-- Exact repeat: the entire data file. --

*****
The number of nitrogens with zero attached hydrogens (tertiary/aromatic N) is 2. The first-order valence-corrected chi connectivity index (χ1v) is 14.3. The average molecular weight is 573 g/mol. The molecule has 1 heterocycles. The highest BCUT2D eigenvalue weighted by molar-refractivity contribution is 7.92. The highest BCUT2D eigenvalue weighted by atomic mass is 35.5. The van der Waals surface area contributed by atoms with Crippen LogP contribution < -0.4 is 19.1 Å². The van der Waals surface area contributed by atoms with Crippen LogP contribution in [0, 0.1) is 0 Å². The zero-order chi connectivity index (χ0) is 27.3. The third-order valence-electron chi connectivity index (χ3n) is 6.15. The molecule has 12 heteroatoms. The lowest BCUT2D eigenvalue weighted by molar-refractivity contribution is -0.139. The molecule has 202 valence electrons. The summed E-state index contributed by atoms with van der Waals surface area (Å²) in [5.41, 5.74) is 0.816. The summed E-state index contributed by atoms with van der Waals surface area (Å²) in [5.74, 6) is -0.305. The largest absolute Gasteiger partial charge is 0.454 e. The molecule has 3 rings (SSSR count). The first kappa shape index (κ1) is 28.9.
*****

The number of nitrogens with zero attached hydrogens (tertiary/aromatic N) is 2. The first-order valence-corrected chi connectivity index (χ1v) is 14.3. The average molecular weight is 573 g/mol. The molecule has 1 heterocycles. The highest BCUT2D eigenvalue weighted by molar-refractivity contribution is 7.92. The highest BCUT2D eigenvalue weighted by atomic mass is 35.5. The van der Waals surface area contributed by atoms with Crippen LogP contribution < -0.4 is 19.1 Å². The van der Waals surface area contributed by atoms with Crippen LogP contribution in [0, 0.1) is 0 Å². The zero-order chi connectivity index (χ0) is 27.3. The third-order valence-electron chi connectivity index (χ3n) is 6.15. The molecule has 12 heteroatoms. The lowest BCUT2D eigenvalue weighted by molar-refractivity contribution is -0.139. The molecule has 202 valence electrons. The summed E-state index contributed by atoms with van der Waals surface area (Å²) in [5.41, 5.74) is 0.816. The summed E-state index contributed by atoms with van der Waals surface area (Å²) in [5.74, 6) is -0.305. The largest absolute Gasteiger partial charge is 0.454 e. The molecule has 3 rings (SSSR count). The first kappa shape index (κ1) is 28.9.